Mr. Tindall contends on behalf of the Municipality that although Act No. 37 of 1919 exempts certain British Indians who on 1st May, 1919, were carrying on business on any stand from the operation of sec. 130 of the Transvaal Gold Law (35 of 1908) they are not entitled by virtue of Act 37 of 1919 or of any other law to be the registered owners of any stand; also that Fouche and Howell held the stand subject to a prohibition to transfer on their title. This being the case the Krugersdorp Municipality is entitled to ask this court to set wide the transfer to an Indian of any stand in the Municipality, (a) because the Municipality is the owner of the Town lands, the Burghershoop brickfields, the Monument brickfields and many stands in the township of Krugersdorp; (b) also because it is the representative and guardian of the interests of the inhabitants of the township, and lastly, because it is charged with the duty of watching over the health conditions of the town.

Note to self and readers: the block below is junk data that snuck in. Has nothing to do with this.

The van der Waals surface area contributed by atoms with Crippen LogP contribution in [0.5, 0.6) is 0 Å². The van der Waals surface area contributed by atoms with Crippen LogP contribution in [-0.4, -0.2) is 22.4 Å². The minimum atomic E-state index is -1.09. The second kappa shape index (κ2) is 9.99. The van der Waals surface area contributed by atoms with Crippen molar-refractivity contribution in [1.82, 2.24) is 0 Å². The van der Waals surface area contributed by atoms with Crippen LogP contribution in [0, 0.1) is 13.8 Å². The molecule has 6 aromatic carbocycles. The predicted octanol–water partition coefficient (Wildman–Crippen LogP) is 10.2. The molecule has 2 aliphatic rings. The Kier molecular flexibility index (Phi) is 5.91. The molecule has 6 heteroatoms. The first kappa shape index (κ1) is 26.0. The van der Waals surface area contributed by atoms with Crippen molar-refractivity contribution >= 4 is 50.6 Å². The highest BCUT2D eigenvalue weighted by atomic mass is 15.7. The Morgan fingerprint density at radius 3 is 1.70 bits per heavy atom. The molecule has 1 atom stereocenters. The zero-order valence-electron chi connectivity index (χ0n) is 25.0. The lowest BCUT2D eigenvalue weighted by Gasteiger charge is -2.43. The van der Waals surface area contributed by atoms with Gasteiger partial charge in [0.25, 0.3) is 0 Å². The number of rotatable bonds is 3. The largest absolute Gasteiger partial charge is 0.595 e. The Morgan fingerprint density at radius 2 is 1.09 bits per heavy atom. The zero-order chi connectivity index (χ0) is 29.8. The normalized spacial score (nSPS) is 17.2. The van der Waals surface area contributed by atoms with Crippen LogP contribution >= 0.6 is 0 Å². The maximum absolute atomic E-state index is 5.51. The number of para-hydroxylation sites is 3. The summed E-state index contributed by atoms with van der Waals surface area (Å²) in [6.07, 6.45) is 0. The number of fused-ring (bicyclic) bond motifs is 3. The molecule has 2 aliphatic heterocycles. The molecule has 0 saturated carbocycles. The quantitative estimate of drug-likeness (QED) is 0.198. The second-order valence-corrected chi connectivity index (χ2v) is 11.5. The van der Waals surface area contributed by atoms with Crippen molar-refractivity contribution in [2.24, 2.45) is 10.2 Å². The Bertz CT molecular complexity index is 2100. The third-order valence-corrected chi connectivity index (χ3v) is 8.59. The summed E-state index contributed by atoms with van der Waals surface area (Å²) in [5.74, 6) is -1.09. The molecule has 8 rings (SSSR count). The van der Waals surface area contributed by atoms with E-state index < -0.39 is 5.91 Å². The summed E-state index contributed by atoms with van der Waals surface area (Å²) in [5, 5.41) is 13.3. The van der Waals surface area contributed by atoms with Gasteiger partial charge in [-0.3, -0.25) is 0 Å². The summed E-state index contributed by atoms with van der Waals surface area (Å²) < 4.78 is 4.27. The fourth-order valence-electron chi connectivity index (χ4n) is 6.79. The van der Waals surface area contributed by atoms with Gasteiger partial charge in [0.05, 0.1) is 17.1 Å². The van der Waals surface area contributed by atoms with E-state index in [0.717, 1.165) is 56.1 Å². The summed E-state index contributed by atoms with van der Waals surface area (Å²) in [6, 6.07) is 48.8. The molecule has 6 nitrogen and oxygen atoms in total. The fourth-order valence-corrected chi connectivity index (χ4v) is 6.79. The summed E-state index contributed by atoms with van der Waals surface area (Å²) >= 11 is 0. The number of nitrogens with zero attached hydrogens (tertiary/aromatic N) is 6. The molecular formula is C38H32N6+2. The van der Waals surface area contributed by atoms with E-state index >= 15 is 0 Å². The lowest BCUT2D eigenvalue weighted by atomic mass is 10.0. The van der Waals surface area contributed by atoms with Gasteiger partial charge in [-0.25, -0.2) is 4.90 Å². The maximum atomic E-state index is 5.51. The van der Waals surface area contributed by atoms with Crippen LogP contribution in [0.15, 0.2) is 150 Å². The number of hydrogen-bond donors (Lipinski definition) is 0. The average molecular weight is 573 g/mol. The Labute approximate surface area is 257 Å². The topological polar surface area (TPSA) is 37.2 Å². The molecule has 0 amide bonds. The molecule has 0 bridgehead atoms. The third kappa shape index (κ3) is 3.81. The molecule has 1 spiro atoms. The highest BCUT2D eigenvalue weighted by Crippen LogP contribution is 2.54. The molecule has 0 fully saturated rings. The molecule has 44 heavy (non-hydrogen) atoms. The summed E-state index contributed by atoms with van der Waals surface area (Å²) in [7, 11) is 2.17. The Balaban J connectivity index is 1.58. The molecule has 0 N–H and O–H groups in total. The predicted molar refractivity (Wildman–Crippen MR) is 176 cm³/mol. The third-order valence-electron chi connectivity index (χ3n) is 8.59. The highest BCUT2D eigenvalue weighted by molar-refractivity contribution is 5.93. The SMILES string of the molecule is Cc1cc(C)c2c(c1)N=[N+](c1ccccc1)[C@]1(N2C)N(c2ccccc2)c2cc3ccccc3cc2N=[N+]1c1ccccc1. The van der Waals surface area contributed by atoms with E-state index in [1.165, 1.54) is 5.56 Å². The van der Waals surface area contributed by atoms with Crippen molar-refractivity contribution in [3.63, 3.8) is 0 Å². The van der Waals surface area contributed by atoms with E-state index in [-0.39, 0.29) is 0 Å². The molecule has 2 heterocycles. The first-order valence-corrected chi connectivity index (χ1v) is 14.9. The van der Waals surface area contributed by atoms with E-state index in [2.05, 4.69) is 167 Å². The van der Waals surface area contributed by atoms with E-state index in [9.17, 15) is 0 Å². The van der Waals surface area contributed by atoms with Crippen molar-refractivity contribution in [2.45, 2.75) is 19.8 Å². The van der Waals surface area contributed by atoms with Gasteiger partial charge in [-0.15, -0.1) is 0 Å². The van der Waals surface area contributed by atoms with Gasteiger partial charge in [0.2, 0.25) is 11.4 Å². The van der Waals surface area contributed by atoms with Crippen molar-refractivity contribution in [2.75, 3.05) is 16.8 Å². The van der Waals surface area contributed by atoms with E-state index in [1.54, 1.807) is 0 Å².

For these reasons he argues that the Krugersdorp Municipality is entitled to prevent the commission of any act which is expressly prohibited by law, where such an act affects the inhabitants of Krugersdorp and the owners of property The transfer of a stand to an Indian is prohibited by law and prohibited by the transferor's title, and therefore the Krugersdorp Municipality has an interest in setting aside the transfer of any stand to any Indian. Hence the Municipality is entitled to ask the Court to say that the transfer to Dadoo Ltd of stand No. 171 is in fraudem legis, for it is virtually a transfer to an Indian since Dadoo Ltd is a company consisting of and controlled by Indians.